New programmes on domestic and gender-based violence
Domestic violence is a human rights violation that also impacts a country's social and economic development. The Norway Grants will finance programmes aimed at tackling violence against women in several beneficiary states.
According to the Council of Europe, one in four European women experience domestic violence at some point in her life. Hospital statistics of broken bones and bruises tell the painful truth about the physical signs of battering relationships. But the profound effects on the lives of the victims – including loss of health, dignity and security – that hamper their ability to function in daily life are largely hidden.
A groundbreaking UK study from 2004 revealed, however, the costs in monetary terms of the abuse. The study, commissioned by the Women and Equality Unit, uncovered that domestic violence cost the British economy a staggering £23 billion a year. The cost to UK services, such as criminal justice, health and social services, amounts to £3.1 billion. Loss of economic output due to time off work or lessened productivity is estimated at £2.7 billion, while the remaining £17 billion are the costs in term of pain, suffering and loss of employment, housing or health.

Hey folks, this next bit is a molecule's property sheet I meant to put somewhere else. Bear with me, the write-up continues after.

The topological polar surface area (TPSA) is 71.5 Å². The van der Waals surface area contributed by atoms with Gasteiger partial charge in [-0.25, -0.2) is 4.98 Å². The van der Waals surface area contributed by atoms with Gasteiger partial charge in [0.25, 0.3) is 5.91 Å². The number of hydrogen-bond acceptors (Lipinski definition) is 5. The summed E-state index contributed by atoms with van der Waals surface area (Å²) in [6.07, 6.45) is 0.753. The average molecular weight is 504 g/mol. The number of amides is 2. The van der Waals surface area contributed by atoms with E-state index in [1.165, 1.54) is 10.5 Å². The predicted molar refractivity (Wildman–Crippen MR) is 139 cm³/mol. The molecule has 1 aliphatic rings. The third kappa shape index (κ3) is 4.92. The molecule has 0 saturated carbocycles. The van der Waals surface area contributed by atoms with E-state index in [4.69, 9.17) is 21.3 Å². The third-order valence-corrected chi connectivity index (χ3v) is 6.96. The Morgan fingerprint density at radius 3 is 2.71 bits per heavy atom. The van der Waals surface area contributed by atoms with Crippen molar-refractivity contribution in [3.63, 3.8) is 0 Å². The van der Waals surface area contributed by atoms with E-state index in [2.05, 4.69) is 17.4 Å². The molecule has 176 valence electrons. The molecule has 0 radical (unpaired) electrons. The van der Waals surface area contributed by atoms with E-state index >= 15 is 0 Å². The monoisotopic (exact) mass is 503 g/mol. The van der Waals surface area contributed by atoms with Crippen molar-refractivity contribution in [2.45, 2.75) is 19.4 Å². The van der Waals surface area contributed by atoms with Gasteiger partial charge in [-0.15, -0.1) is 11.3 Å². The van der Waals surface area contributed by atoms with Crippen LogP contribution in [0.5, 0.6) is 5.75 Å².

While fighting gender-based violence is first and foremost a matter of human rights, it also pays off in an economic sense. The new round of Norway Grants will finance programmes aimed at preventing and tackling domestic and gender-based violence in several beneficiary states.
Suggested activities include measures to prevent domestic abuse and trafficking from happening through development of national strategies, awareness-raising and advocacy, to protect victims through shelters, phone lines and crisis centers, and to provide more practical support to help victims to rebuild their lives.
Commenting on the results of the 2004 UK study, Julia Girardi of WAVE, a European network of non-governmental organisations working in the field of domestic violence, says prevention and protection costs very little in such a comparative perspective. Today, Girardi is one of the speakers at the EEA and Norway Grants event on gender equality taking place in Brussels.